2. The winter season continues to attract orienteers from all over the World to the Southern Europe. Portugal and Spain are, by this time, places of election, not only for the preparation of the world's best athletes but also as a way of promoting healthy lifestyles, to whom Orienteering greatly contributes. The Lorca O' Meeting is an excellent example, gathering to Lorca and its surroundings close to 800 athletes from 24 countries for three stages of great Orienteering, the first on, in the Long Distance, scoring for the IOF World Ranking. In the Men Elite class, the Spanish Andreu Blanes and Antonio Martinez, both from Colivenc, fought bravely for the victory overall. Martinez reached the triumph both in Sprint and Middle Distance, but Blanes knew to keep efficiently the advantage achieved in the first stage, in which he emerged victorious, reaching the top of the podium in the final standings. In the Women Elite class everything was different and the best Spanish athlete was Esther Gil (Colivenc), in the 8th place. The victory in this edition of Lorca O' Meeting smiled to the Ukrainian Nadiya Volynska (OK Orion), thanks mainly to her victory in the Middle Distance stage and the second position in the Sprint stage, behind the Russian Galina Vinogradova (Alfta ÖSA OK). Another Russian, Svetlana Mironova (MS Parma), was the winner of the Long Distance WRE stage. Find the complete results at

3. The World MTB Orienteering Championships WMTBOC 2016 will be held in July, in the region of Bairrada, Portugal, and it’s looking forward it that all attentions are converging. During the next 05th and 6th March, will take place the Bairrada O’ Meeting MTBO 2016, an event that opens the international MTB Orienteering season and includes two scoring stages to the IOF World Ranking (a Middle Distance, on the first day of competition and a Long Distance, ending the program). For the next three days, the event organization promotes the 1st Portugal MTBO Training Camp, offering a Sprint training, two Middle Distances, one Long Distance and even a night Orienteering race. The interest for these events is revealed by the number of entries, exceeding already the 60 athletes, mainly from Finland and France. Italy, Denmark, Spain, Russia and Switzerland will also be represented by some of their best athletes. To know more, please visit the events’ webpage at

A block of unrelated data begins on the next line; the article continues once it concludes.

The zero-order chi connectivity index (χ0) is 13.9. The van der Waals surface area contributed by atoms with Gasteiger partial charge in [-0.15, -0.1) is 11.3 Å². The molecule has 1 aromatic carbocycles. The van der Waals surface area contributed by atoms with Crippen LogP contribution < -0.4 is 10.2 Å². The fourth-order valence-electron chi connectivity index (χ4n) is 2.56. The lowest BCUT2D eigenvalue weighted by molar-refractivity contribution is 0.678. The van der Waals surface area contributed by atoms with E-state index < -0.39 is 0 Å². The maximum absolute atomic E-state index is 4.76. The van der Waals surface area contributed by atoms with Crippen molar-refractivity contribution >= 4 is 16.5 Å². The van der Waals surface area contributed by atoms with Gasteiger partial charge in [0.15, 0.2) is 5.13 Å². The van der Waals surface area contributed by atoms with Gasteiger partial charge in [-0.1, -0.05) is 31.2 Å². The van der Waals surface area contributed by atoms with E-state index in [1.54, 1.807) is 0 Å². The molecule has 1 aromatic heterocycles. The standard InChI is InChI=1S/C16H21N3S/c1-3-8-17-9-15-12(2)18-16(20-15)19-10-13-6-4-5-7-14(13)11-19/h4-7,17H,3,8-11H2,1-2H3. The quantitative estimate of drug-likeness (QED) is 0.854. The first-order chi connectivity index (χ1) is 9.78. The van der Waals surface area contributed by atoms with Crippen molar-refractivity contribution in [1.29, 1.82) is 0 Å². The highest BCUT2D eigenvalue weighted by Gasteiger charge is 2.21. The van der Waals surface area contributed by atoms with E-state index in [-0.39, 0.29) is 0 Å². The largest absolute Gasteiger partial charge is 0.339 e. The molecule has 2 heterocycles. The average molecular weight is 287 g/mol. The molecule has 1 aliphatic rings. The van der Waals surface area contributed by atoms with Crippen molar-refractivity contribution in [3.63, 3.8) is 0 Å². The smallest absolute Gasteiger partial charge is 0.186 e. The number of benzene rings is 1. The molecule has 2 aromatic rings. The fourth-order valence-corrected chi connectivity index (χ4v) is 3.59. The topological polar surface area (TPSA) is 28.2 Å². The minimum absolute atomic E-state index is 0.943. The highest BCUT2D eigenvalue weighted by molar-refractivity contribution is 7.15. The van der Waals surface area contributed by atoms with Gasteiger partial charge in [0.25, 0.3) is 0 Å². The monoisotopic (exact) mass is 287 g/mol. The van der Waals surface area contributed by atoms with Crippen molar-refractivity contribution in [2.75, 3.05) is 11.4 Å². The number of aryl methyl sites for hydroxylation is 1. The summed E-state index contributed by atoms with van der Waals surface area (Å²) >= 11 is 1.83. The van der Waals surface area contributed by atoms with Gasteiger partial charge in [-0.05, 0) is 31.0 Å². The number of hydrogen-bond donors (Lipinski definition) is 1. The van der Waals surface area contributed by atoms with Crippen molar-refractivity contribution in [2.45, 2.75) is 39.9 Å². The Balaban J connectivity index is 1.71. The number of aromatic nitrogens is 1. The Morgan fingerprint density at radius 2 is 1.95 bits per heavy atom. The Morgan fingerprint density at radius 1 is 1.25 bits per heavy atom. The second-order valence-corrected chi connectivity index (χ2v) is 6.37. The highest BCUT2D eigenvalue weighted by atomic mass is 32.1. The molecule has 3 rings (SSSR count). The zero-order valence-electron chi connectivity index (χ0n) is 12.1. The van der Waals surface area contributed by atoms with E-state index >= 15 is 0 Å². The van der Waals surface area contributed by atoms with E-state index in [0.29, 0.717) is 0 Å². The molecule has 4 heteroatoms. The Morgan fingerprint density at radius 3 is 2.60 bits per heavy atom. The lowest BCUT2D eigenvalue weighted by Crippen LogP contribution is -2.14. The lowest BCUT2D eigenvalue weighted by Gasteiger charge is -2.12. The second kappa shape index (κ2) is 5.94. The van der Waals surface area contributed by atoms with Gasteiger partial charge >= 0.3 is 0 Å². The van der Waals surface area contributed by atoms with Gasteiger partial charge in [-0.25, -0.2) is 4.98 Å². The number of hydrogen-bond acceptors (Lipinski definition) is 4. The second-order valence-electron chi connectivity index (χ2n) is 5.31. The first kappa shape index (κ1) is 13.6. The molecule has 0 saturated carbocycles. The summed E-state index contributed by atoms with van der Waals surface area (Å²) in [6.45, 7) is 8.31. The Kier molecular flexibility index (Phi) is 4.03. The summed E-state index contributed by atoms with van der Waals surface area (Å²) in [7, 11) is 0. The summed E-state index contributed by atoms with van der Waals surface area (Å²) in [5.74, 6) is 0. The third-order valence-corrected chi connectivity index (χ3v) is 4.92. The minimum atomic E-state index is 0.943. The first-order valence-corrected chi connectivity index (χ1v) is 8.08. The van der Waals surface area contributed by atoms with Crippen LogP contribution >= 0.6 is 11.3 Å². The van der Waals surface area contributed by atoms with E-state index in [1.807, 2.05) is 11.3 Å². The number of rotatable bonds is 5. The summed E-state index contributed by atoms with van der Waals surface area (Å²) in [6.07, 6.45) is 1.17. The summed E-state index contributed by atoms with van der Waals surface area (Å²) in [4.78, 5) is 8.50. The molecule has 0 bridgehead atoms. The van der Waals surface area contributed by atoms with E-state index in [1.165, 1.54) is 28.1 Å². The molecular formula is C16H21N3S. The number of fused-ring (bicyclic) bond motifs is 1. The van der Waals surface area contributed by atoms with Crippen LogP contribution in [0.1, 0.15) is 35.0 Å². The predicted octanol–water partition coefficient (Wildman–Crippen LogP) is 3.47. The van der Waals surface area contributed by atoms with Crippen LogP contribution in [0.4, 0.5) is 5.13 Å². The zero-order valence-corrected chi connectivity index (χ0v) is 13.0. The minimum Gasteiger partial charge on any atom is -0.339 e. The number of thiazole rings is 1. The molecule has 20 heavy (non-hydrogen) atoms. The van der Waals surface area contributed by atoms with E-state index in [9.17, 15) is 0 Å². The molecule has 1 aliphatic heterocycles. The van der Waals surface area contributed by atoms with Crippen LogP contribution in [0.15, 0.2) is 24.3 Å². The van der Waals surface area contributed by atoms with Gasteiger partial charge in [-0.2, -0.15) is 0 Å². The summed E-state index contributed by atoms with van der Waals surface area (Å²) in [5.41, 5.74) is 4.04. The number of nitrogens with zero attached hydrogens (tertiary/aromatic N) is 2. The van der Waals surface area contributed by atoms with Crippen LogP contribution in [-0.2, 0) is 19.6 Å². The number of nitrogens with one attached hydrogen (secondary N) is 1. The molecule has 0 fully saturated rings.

4. “Cool, Awesome and Educational! Will you join us?” The IOF is inviting the Orienteering community worldwide to a large scale event called World Orienteering Day. It will be held the next 11th May with the goals of increasing the visibility and accessibility of orienteering to young people, increasing the number of participants both in the schools’ activities as well and in the clubs’ activities in all countries of National Federations, and to get more new countries to take part in orienteering and helping teachers to implement orienteering in a fun and educational way. The IOF also have a vision to set a new Guinness World Record, pointing the number of 250.000 young people as its challenging target. The first Newsletter is already published and can be seen at In the meanwhile, over 40 youngsters from around the world sent in their creative entries for the competition to design the logo for World Orienteering Day. Out of these, nine finalists were selected. The winning design was made by 19-year-old Ade Anandra. He is a student from Indonesia who is interested in Graphic Design. Congratulations Ade!

Joaquim Margarido

Thursday, February 18, 2016

Peter Furucz: "The community is really fighting for Virtual-O"

A trivial game? A training tool? An open door to the Orienteering World? Virtual-O is here and discover it will be the next challenge for each of us. Its creator, Peter Furucz, told to the Portuguese Orienteering Blog about a project that is both simulator and game, dream and passion.

Orienteering Canada shared's post and talks about “a new orienteering game on the way”. Is Virtual-O just a game?

Peter Furucz (P. F.) - Yes and no. It will be both simulator and game. I have two different goals: I want to offer a training tool for elite orienteers and, at the same time, I would like to open orienteering to newcomers. So Virtual-O needs the best from both worlds. That’s why it will have a concept of game levels (Beginner, Normal, Elite), based on game speed, basically. The Elite level will be that top speed from fastest map in Catching Features. The Normal level will be for mortals like me. The Beginner level is self-explaining and it will provide special care for people outside of orienteering. So some good tutorial, such as some good introduction to map, compass and few navigation concepts, will be need. Then, I want to support map assistants or even some new ideas [].

How did you get the idea?

P. F. - I wanted to create games from the first moment I was learning programming. I’m from an orienteering family, so when I was thinking about some indie game project, it was natural to create something that I know thoroughly. I knew orienteering, people from orienteering and what I wanted from simulator. And it’s much easier to create something that you know and you want it too… Still, I’ve tried a similar concept on developing some plugin for training software.